An Irish abortionist - sentenced to death for murder - it was a scandal that convulsed the nation in the 1950's. Just like today, abortion was an taboo subject but not as uncommon as we might think.
The authorities of the fledgeling Free State turned a blind eye to the covert, but widespread practice of illegal abortion in Ireland during the first twenty years of Independence. In premises from Parkgate Street to Merrion Square, from leafy Rathmines to Upper Pembroke Street, a succession of chemists, doctors, electricians, and above all, qualified midwives treated 'all sorts of cases', as the coded advertisements of the day implied. The names Coleman, Ashe and Williams have fallen out of public memory. Not so, however, the most notorious of them all, Nurse Mamie Cadden.
The emergence of a Catholic majority of professionals in Garda HQ, The Four Courts, Kings Inns, The Incorporated Law Society, the Medical Schools and the Universities led to a crackdown in the 1940's. With the twin pillars of Catholic social conservatism Eamon De Valera and Archbishop McQuaid at the height of their powers, all of Dublin's back-street abortionists were imprisoned by the mid-forties.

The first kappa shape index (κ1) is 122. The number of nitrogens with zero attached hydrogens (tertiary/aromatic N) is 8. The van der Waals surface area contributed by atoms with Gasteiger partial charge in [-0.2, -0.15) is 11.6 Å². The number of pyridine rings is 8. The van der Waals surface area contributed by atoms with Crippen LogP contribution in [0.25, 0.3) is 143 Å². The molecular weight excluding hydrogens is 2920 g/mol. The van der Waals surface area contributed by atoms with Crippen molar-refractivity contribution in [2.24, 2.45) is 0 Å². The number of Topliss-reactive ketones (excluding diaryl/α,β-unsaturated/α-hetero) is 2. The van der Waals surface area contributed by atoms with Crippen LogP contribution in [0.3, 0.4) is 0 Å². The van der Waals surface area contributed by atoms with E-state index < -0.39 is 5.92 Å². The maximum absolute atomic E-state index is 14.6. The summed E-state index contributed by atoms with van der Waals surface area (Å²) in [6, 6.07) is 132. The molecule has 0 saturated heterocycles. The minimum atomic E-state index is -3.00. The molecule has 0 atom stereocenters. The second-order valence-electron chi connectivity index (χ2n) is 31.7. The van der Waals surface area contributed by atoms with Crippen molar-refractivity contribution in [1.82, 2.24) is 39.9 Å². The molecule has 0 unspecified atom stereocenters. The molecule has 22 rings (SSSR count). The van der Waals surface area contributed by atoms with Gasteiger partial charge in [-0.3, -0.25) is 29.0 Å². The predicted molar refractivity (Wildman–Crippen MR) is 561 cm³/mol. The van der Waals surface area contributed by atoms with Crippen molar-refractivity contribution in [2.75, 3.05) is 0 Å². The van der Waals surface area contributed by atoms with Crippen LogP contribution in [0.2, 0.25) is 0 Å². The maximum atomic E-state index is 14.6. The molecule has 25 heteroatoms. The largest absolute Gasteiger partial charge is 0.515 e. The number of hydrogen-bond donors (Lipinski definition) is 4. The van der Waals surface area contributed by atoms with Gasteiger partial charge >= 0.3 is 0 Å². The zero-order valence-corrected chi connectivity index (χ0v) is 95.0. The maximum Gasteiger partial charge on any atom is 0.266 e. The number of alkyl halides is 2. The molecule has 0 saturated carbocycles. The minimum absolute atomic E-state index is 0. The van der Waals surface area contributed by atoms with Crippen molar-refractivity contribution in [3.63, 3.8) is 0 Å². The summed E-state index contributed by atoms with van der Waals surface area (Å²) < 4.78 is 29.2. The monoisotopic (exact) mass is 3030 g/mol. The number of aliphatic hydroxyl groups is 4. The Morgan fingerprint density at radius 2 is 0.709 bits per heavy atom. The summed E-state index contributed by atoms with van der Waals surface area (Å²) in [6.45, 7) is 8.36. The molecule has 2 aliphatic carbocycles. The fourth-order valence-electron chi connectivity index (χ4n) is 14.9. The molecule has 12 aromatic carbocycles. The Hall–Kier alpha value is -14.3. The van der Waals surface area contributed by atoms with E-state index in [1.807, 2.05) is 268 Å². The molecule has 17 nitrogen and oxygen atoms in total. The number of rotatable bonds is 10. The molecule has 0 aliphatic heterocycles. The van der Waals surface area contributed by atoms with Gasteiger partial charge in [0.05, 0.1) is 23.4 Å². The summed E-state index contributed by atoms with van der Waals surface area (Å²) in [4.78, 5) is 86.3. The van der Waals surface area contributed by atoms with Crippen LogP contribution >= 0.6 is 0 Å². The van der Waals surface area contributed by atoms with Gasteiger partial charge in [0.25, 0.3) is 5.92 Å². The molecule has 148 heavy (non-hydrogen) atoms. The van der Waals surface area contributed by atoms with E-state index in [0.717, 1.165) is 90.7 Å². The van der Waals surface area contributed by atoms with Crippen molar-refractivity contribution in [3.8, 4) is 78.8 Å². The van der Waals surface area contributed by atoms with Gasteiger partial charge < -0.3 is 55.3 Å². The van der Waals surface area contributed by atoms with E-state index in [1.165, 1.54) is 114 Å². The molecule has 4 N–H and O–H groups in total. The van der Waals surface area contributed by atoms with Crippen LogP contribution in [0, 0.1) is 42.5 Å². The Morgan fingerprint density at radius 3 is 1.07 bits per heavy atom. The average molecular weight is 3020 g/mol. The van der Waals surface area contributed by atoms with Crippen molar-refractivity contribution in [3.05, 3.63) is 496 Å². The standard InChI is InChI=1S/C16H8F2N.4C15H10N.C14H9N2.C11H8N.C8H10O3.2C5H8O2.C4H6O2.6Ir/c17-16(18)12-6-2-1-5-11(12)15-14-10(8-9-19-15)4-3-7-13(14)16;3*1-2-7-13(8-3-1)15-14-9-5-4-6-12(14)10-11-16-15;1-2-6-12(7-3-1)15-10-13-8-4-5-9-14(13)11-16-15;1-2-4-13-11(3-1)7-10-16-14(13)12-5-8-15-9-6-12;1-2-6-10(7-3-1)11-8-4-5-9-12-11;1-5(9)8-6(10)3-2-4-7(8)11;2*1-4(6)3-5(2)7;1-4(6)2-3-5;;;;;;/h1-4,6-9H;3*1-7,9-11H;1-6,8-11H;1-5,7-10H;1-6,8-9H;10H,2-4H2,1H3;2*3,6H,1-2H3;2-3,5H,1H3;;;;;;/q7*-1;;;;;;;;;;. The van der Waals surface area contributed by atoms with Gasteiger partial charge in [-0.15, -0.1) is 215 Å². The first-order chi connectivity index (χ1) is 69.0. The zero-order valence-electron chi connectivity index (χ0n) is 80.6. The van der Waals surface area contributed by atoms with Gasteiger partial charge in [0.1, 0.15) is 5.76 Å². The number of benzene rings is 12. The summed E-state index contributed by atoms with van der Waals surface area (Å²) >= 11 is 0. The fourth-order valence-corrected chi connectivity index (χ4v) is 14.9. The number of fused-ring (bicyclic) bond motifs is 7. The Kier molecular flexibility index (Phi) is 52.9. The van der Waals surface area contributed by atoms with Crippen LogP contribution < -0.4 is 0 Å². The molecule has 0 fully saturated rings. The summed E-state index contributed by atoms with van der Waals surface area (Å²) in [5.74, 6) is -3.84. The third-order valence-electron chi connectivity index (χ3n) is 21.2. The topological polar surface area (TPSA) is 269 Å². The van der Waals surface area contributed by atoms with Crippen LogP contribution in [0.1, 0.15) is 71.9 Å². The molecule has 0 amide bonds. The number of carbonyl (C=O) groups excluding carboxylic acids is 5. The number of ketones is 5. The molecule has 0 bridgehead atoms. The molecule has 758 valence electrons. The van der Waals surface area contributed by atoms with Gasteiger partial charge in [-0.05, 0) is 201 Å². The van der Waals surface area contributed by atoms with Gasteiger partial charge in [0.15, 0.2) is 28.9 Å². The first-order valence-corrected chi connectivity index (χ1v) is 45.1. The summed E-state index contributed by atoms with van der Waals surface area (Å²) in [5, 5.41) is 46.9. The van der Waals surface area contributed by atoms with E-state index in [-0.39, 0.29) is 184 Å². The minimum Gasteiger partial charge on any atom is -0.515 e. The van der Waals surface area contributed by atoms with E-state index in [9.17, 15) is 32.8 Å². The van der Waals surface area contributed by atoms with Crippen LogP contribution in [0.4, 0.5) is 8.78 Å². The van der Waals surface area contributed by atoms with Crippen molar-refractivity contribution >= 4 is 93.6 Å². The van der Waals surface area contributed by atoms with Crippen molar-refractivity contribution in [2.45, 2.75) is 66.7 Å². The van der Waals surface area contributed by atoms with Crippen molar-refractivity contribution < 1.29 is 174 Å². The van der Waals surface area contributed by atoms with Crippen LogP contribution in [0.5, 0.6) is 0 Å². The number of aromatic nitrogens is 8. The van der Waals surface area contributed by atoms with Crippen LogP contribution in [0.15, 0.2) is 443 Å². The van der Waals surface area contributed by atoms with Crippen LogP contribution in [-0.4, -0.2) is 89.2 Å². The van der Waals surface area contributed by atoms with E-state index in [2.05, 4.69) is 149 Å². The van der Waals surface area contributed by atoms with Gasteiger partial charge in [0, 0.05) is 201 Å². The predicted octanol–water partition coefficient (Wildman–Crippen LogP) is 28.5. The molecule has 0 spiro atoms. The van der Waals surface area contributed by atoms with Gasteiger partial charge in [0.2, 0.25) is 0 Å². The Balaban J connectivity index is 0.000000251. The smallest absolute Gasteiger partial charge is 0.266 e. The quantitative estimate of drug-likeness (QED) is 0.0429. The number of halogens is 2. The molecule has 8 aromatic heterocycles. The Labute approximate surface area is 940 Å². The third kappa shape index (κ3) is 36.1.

Only one was to emerge from Mountjoy in 1950 to resume where she had left off, Nurse Mamie Cadden. Originally from Co. Mayo & near destitute, having long lost her three storey nursing home in Rathmines and her red MG Midget sports car, Mamie Cadden operated from the grotty confines of a one-room flat at No. 19 Hume Street. A succession of unfortunate women continued to avail of her services. Most survived, and vanished into the night. Two were to die on her kitchen table.
Mamie Cadden was famously convicted of the murder of the second of those women, a Mrs. Helen O'Reilly of Kilkenny. Cadden was sentenced to be hanged in Mountjoy Jail in 1957.
'Scannal' re-visits the story of Mamie Cadden, placing her and her activities in the context of the Ireland of her times.
Producer/Director Seán Ó Mealóid
Presenter/Reporter Pat Butler